- To join the conversation, FOLLOW AtoZrunning.
- Thanks to Knockaround for the custom sunglasses with the sport fit nose pads.
- Subscriber shoutout, Benjamin Murray with a YouTube comment,
“Kipchoge is an amazing guy! The London Marathon will be so exciting!!! NNrunningteam.com has a vote/ challenge to win a signed singlet for the person who predicts who wins and what time they will win the London Marathon in.”
- Bonus subscriber shoutout from Strava by Ernest,
“I couldn’t agree more. Please don’t make me eat healthy sweets.”
WORLD OF RUNNING
- Overall 1: chilly rain was a disruption
- Overall 2: it’s not uncommon that in slower races, there are closer finishes.
- Discussion about winner Shura Kitata and the final kick for the win.
- Kipchoge comment to Runner’s World,
“Sport is unpredictable, but you know what they say: If you want to enjoy sport then you accept the results. So I accept the result and congratulate all finishers.”
- Brigid Kosgei dominated the women’s field in a time of 2:18:58.
- The battle for second was epic with Sarah Hall out sprinting Ruth Chepngetich. Sarah Hall ran a personal best.
- Molly Seidel runs personal best by more than two minutes, running 2:25:13 to finish sixth.
MAIN TOPIC: WHAT IS THE BEST WAY TO MOBILIZE?
Mobility is a factor that can help every athlete, especially those looking to run better and stay healthy. Mobility is essential to improving the performance of the kinetic chain. This week we have leading musculoskeletal specialist, Phil Wharton on the A to Z Running Podcast to help us dive into mobility and the benefits of AIF (Active Isolated Flexibility).
Jay Dicharry’s presents 3 aspects of mobility in his book Running Rewired (affiliate link) including joint inhibition, myofascial adhesion, and general shortness of muscle tissue.
We know that because there are different aspects of immobility, there are different ways and reasons to mobilize. We should be incorporating some form of myofascial release, especially when needed with perhaps some manual manipulation built in to the process (like a lacrosse ball, etc.). We should also include some form of dynamic mobilizing to lengthen, break inhibitions around joints, and activate muscles properly.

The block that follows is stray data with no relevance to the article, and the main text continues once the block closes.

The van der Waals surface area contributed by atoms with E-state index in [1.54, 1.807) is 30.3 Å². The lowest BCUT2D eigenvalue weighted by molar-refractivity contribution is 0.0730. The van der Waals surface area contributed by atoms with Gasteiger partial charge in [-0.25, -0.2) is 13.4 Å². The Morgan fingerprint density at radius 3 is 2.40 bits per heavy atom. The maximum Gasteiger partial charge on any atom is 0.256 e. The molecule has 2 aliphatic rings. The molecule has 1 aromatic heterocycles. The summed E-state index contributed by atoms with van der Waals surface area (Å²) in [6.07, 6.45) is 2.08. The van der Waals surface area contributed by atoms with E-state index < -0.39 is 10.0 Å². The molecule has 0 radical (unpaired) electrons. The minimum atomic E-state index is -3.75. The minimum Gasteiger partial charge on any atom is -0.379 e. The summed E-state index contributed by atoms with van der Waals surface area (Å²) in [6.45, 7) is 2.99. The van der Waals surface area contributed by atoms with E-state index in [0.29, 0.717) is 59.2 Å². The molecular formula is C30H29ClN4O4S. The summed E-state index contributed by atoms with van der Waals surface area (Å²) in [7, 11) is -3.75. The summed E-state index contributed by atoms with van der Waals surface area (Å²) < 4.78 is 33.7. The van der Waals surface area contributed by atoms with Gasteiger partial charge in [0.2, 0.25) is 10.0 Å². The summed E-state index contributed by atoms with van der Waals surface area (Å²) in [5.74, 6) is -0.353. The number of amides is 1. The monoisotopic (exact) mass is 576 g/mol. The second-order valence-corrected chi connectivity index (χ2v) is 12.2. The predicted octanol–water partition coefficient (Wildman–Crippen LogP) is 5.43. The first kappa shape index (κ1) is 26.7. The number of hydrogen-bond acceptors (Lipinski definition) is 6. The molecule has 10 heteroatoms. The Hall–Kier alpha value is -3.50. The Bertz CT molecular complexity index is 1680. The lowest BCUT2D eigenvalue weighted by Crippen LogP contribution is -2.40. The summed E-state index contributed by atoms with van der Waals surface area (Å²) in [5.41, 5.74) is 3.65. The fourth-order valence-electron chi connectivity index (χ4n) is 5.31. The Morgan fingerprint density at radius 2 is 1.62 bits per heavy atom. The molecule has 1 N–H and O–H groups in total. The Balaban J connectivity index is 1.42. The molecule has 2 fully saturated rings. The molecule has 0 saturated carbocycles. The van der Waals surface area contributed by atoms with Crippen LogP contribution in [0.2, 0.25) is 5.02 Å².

This last part is one of the most controversial… static? Dynamic? No stretching? Yoga?
That’s why, to best answer the question, we decided to talk to one of the running world’s leading experts, musculoskeletal specialist and founder of the Active Isolated Flexibility technique as we understand it today, Phil Wharton.
About our guest: Phil Wharton
Musculoskeletal Specialist, Author
Phil Wharton’s path to becoming a musculoskeletal specialist started when he was a young runner. He developed a 33-degree curvature of the spine/scoliosis, which produced constant pain. Through this work, he was able to end the pain, correct the problem, and continue his running career. He later went on to run a 2:23 marathon.
The Whartons have taken the mystery and confusion out of attaining optimum health, providing simple solutions to complicated problems. A key component of the Wharton Process is education – providing people with the tools necessary to harness and achieve their optimum health. Health, fitness, and athletics are a metaphor for the human spirit, a spirit that is indomitable and expansive.
Phil Wharton is the renowned author of The Wharton Health Series – which includes The Wharton Stretch Book, The Wharton Strength Book, The Wharton Cardio-Fitness Book, and The Wharton Back Book – the Whartons have worked with hundreds of Olympic athletes in a variety of disciplines. They have also been featured on Dateline NBC, The Discovery Channel, and they have appeared in many publications including Runner’s World, Shape, USA Today, and The Wall Street Journal. They have also been featured on the online editions of The New York Times and National Public Radio; their columns, “The Body Shop” and “Whartons Simple Solutions” appeared for several years in Runner’s World and Running Times respectively.